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All up quarks and antiup quarks have the exact same mass of 2.3 MeV/c³, just as every instance of each particle also has an exactly set quantum for their mass, according to their kind.

But if the Higgs field is what gives mass, then these particles could not have existed with those masses, nor any mass of any value, before they began interacting with the Higgs field.

What preexisting properties of these particle species caused matter to acquire the specific quanta that physicists have found them to possess?

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    $\begingroup$ Wikipedia: “A Yukawa coupling term to the Higgs field effecting spontaneous symmetry breaking in the Standard Model is responsible for fermion masses in a symmetric manner. … The Yukawa coupling for any given fermion in the Standard Model is an input to the theory. The ultimate reason for these couplings is not known: it would be something that a better, deeper theory should explain.” $\endgroup$
    – Ghoster
    Jun 5, 2023 at 21:27
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    $\begingroup$ before they began interacting with the Higgs field There is no “before”. In the Standard Model the Yukawa couplings exist for all time; they did not begin at some point. What changed was the Higgs vacuum expectation value, and thus the effect of these couplings. $\endgroup$
    – Ghoster
    Jun 5, 2023 at 21:32
  • $\begingroup$ Moreover, the Higgs field is also not some independent physical phenomenon that we can just turn on or off anyway we want to. It is integral part of the theory, even if the theory has to be considered an effective field theory at this moment (at least according to many field theorists). You couldn't remove hydrogen from the periodic table, either. It's there because the underlying principles that create the periodic table require that it is there. $\endgroup$ Jun 5, 2023 at 21:37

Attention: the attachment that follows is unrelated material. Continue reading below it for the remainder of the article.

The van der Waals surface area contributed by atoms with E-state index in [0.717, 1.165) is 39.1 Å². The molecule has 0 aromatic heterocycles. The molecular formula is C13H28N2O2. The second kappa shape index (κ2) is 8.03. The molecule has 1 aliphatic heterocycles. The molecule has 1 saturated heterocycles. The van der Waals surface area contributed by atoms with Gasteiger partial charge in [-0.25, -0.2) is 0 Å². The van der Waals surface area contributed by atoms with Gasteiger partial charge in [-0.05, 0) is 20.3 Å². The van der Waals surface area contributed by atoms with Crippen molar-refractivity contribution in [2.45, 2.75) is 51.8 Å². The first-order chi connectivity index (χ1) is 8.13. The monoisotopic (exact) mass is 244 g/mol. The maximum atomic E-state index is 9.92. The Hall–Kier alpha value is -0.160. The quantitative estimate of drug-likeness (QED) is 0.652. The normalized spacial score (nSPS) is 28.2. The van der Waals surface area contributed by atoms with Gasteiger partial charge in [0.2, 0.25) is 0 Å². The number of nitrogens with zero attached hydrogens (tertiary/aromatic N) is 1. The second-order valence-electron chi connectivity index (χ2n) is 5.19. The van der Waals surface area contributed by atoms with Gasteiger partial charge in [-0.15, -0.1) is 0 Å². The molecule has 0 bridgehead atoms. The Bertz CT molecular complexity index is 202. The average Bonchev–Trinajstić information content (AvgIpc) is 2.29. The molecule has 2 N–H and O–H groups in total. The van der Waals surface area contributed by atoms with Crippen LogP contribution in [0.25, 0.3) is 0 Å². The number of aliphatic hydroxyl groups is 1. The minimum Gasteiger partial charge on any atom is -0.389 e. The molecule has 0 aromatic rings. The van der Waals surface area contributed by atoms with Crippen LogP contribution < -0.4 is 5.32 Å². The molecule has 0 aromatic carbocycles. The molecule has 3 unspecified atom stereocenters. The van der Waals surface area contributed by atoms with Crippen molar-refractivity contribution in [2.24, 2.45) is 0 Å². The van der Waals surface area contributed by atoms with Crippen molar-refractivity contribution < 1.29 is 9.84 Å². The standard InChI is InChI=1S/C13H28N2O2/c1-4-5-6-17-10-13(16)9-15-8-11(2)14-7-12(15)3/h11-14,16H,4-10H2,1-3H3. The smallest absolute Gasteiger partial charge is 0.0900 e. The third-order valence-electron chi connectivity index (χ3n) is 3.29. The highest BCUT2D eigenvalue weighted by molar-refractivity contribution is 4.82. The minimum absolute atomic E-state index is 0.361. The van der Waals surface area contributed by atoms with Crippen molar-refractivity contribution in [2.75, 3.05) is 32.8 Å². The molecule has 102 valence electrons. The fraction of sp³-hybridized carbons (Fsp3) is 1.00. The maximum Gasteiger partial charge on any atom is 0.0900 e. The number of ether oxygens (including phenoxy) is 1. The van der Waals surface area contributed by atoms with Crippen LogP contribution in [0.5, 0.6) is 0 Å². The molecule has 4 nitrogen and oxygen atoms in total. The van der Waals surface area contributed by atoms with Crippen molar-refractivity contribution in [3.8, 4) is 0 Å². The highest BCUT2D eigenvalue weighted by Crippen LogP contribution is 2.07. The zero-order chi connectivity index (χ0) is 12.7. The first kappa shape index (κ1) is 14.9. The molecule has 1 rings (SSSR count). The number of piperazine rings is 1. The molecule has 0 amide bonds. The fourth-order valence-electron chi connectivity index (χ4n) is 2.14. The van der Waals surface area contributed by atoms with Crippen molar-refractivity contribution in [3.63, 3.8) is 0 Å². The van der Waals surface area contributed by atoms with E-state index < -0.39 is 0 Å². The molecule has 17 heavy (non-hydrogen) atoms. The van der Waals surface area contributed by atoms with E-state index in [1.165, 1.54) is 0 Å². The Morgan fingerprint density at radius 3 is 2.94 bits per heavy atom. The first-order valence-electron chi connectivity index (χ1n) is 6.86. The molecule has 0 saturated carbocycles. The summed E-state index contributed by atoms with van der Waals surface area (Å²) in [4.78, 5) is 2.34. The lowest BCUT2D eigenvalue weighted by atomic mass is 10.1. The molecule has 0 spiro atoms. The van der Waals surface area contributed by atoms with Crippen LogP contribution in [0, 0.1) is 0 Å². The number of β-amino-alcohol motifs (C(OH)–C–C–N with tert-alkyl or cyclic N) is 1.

• $\begingroup$ Maybe my answer here will help understand that in QFT and the standard model that fields do not interact, fields are acted upon by creation and annihilation operators which manifest interactions between particles. physics.stackexchange.com/questions/428305/… . also the answer here physics.stackexchange.com/questions/148337/… . $\endgroup$
    – anna v
    Jun 7, 2023 at 4:33

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The Standard Model consists of some fields (spin-1 gauge fields, spin-½ fermions, and spin-0 Higgs) and all possible renormalizable couplings between those fields, with seemingly random strengths. The masses of the fermions at low temperatures ("after electroweak symmetry breaking") follow from those fundamental coupling constants.

No one knows why the coupling constants have the values they do. It's certainly possible that they acquired those values in some sort of dynamical process in the very early universe, but if so, no one knows what sort of process that might have been. As far as the Standard Model is concerned, the constants have been constant since the beginning of time.

Much as Newtonian gravity doesn't disappear, as such, when a star collapses into a black hole, the particle masses don't disappear, as such, above the electroweak unification temperature. The simple approximation stops being accurate, but the underlying phenomenon is still there.

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The answer to that comes sideways.

There is no such thing as individual particles.

The real thing that is there is each type of quantum field.